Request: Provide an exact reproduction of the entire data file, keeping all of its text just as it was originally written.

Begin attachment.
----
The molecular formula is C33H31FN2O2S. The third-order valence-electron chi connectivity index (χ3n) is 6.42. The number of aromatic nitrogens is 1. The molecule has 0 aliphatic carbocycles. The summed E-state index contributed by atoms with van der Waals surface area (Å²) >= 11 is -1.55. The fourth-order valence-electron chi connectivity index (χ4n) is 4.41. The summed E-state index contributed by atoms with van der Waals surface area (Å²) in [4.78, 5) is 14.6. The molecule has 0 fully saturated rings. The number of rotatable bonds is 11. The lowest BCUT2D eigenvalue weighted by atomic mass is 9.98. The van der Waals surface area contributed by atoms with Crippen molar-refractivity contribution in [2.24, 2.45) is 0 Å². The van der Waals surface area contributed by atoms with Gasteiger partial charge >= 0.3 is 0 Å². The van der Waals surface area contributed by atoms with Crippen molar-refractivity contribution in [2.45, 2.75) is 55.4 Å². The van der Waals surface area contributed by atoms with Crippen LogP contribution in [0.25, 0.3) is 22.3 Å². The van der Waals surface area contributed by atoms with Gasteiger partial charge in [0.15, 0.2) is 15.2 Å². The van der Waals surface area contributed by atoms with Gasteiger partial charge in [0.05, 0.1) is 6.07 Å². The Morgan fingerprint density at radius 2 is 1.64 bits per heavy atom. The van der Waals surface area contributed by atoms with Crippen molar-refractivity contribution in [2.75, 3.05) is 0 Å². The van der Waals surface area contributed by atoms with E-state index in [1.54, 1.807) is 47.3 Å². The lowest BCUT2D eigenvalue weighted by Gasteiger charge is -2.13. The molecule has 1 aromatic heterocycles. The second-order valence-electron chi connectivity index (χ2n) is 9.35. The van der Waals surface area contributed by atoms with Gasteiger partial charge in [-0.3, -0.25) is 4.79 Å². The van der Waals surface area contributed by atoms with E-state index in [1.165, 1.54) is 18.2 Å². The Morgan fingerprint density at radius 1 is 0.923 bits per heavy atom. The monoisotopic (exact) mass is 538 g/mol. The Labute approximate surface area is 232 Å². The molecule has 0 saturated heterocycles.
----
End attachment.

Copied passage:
The molecular formula is C33H31FN2O2S. The third-order valence-electron chi connectivity index (χ3n) is 6.42. The number of aromatic nitrogens is 1. The molecule has 0 aliphatic carbocycles. The summed E-state index contributed by atoms with van der Waals surface area (Å²) >= 11 is -1.55. The fourth-order valence-electron chi connectivity index (χ4n) is 4.41. The summed E-state index contributed by atoms with van der Waals surface area (Å²) in [4.78, 5) is 14.6. The molecule has 0 fully saturated rings. The number of rotatable bonds is 11. The lowest BCUT2D eigenvalue weighted by atomic mass is 9.98. The van der Waals surface area contributed by atoms with Crippen molar-refractivity contribution in [2.24, 2.45) is 0 Å². The van der Waals surface area contributed by atoms with Gasteiger partial charge >= 0.3 is 0 Å². The van der Waals surface area contributed by atoms with Crippen molar-refractivity contribution in [2.45, 2.75) is 55.4 Å². The van der Waals surface area contributed by atoms with Crippen LogP contribution in [0.25, 0.3) is 22.3 Å². The van der Waals surface area contributed by atoms with Gasteiger partial charge in [0.15, 0.2) is 15.2 Å². The van der Waals surface area contributed by atoms with Gasteiger partial charge in [0.05, 0.1) is 6.07 Å². The Morgan fingerprint density at radius 2 is 1.64 bits per heavy atom. The van der Waals surface area contributed by atoms with Crippen molar-refractivity contribution in [2.75, 3.05) is 0 Å². The van der Waals surface area contributed by atoms with E-state index in [1.54, 1.807) is 47.3 Å². The lowest BCUT2D eigenvalue weighted by Gasteiger charge is -2.13. The molecule has 1 aromatic heterocycles. The second-order valence-electron chi connectivity index (χ2n) is 9.35. The van der Waals surface area contributed by atoms with Gasteiger partial charge in [-0.3, -0.25) is 4.79 Å². The van der Waals surface area contributed by atoms with E-state index in [1.165, 1.54) is 18.2 Å². The Morgan fingerprint density at radius 1 is 0.923 bits per heavy atom. The monoisotopic (exact) mass is 538 g/mol. The Labute approximate surface area is 232 Å². The molecule has 0 saturated heterocycles.